Mention the word rabbit to most gardeners and they bare their teeth with rage! However, the animal we now consider a pest was a deliberate introduction and very delicate so needed specialist protection. The Normans are usually ‘credited’ with the introduction of rabbits to this country but archaeologists have found butchered rabbit bones at Beddington Roman villa in East Sussex which prove they were introduced on a small scale by the Romans, but then died out - there is no Old English word for rabbit. Rabbits were then re- introduced by Normans who prized them for their meat and fur and the first documentary evidence mentioning rabbits is from 1135. Rabbits at that time were poorly adapted to the UK - the damp climate made them prone to foot rot. They needed light soil on a sloping site so the excavated earth would fall away.
To accommodate these needs Pillow Mounds were constructed. These are typically low, flat topped mounds about 1.5m high, 9m long and 4 – 7m wide - although one measuring 234m long at Hartfield in Sussex has been found – more like a bolster in fact! Some mounds are simple dumps of earth with no internal features, others have burnt layer at ground level from clearing the vegetation. More elaborate examples have artificial rabbit runs made of stone tunnels laid out systematically then covered with earth. In some waterlogged areas stones were scattered on the land surface to aid drainage. The mounds made harvesting the rabbit easy since a ferret was put in on one side and the other side was netted making it easy to club the creatures as they emerged. The ferret would wear a muzzle since if it killed a rabbit within the mound the ferret would eat the rabbit and then probably fall asleep.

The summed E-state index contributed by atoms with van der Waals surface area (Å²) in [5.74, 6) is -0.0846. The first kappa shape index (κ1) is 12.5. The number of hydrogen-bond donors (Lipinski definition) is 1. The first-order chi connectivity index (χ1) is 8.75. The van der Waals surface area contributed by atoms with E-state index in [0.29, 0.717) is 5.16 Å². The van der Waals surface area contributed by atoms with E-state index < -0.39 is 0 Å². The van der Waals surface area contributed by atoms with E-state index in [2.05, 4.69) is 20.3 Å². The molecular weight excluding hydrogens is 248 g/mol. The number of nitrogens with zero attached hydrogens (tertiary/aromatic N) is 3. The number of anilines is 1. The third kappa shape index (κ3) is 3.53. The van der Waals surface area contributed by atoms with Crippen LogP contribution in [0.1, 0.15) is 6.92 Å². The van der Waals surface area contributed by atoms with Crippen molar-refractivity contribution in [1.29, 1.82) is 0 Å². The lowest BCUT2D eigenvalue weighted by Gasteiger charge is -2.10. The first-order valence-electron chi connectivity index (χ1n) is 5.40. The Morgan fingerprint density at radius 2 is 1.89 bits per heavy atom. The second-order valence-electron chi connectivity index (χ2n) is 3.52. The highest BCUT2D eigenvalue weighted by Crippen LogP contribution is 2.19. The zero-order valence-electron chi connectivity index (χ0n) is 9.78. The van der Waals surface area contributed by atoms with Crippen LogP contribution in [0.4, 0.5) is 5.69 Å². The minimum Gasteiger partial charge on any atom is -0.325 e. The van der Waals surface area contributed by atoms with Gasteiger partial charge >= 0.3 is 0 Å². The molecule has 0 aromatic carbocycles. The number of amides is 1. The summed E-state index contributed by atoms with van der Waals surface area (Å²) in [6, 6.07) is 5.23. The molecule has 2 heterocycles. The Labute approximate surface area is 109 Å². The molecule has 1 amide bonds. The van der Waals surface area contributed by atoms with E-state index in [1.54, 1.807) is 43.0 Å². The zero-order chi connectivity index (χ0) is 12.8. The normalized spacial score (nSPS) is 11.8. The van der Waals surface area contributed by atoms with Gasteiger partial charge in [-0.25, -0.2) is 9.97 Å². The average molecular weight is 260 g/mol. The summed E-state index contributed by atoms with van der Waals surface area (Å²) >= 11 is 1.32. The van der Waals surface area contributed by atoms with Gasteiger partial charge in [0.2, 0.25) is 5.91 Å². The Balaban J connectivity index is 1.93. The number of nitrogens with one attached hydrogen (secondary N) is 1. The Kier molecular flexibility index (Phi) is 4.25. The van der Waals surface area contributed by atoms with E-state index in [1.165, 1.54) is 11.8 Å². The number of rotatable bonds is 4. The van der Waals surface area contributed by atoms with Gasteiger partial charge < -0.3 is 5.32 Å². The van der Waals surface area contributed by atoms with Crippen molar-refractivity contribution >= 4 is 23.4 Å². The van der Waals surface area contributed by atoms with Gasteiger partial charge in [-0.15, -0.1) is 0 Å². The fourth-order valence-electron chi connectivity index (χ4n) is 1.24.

The Coneygarth was often sited within the park pale to keep poachers and predators out and moated to keep the rabbits in. It is interesting to note that Coneygarth rather than ‘Warren’ was used to describe rabbit housing until the 14th century. Until the 18th century rabbit meat was an esteemed food which would explain why an area containing up to a dozen pillow mounds was a desirable addition to Woodstock Park (now part of Blenheim Palace Park) in 1660.